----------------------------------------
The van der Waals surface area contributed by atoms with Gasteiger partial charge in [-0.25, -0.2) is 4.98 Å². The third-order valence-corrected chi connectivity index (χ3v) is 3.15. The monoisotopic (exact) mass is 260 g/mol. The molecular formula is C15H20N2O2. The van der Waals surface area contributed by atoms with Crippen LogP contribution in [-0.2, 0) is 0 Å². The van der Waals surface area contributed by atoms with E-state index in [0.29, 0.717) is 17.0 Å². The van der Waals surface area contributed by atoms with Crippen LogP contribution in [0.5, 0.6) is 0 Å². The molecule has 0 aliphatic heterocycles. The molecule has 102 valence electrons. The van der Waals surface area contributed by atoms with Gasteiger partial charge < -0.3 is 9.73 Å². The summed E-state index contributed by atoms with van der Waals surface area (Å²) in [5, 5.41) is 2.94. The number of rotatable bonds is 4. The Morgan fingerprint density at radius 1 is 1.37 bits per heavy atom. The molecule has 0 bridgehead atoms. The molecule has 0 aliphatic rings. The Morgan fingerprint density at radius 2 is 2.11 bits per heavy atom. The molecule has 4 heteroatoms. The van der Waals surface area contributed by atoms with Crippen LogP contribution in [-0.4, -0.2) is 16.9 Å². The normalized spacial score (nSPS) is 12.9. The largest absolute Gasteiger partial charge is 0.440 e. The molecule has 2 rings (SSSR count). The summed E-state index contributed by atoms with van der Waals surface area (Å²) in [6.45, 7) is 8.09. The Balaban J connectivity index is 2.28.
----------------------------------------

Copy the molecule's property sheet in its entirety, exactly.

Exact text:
The van der Waals surface area contributed by atoms with Gasteiger partial charge in [-0.25, -0.2) is 4.98 Å². The third-order valence-corrected chi connectivity index (χ3v) is 3.15. The monoisotopic (exact) mass is 260 g/mol. The molecular formula is C15H20N2O2. The van der Waals surface area contributed by atoms with Crippen LogP contribution in [-0.2, 0) is 0 Å². The van der Waals surface area contributed by atoms with E-state index in [0.29, 0.717) is 17.0 Å². The van der Waals surface area contributed by atoms with Crippen LogP contribution in [0.5, 0.6) is 0 Å². The molecule has 0 aliphatic heterocycles. The molecule has 102 valence electrons. The van der Waals surface area contributed by atoms with Gasteiger partial charge < -0.3 is 9.73 Å². The summed E-state index contributed by atoms with van der Waals surface area (Å²) in [5, 5.41) is 2.94. The number of rotatable bonds is 4. The Morgan fingerprint density at radius 1 is 1.37 bits per heavy atom. The molecule has 0 bridgehead atoms. The molecule has 0 aliphatic rings. The Morgan fingerprint density at radius 2 is 2.11 bits per heavy atom. The molecule has 4 heteroatoms. The van der Waals surface area contributed by atoms with Crippen LogP contribution in [-0.4, -0.2) is 16.9 Å². The normalized spacial score (nSPS) is 12.9. The largest absolute Gasteiger partial charge is 0.440 e. The molecule has 2 rings (SSSR count). The summed E-state index contributed by atoms with van der Waals surface area (Å²) in [6.45, 7) is 8.09. The Balaban J connectivity index is 2.28.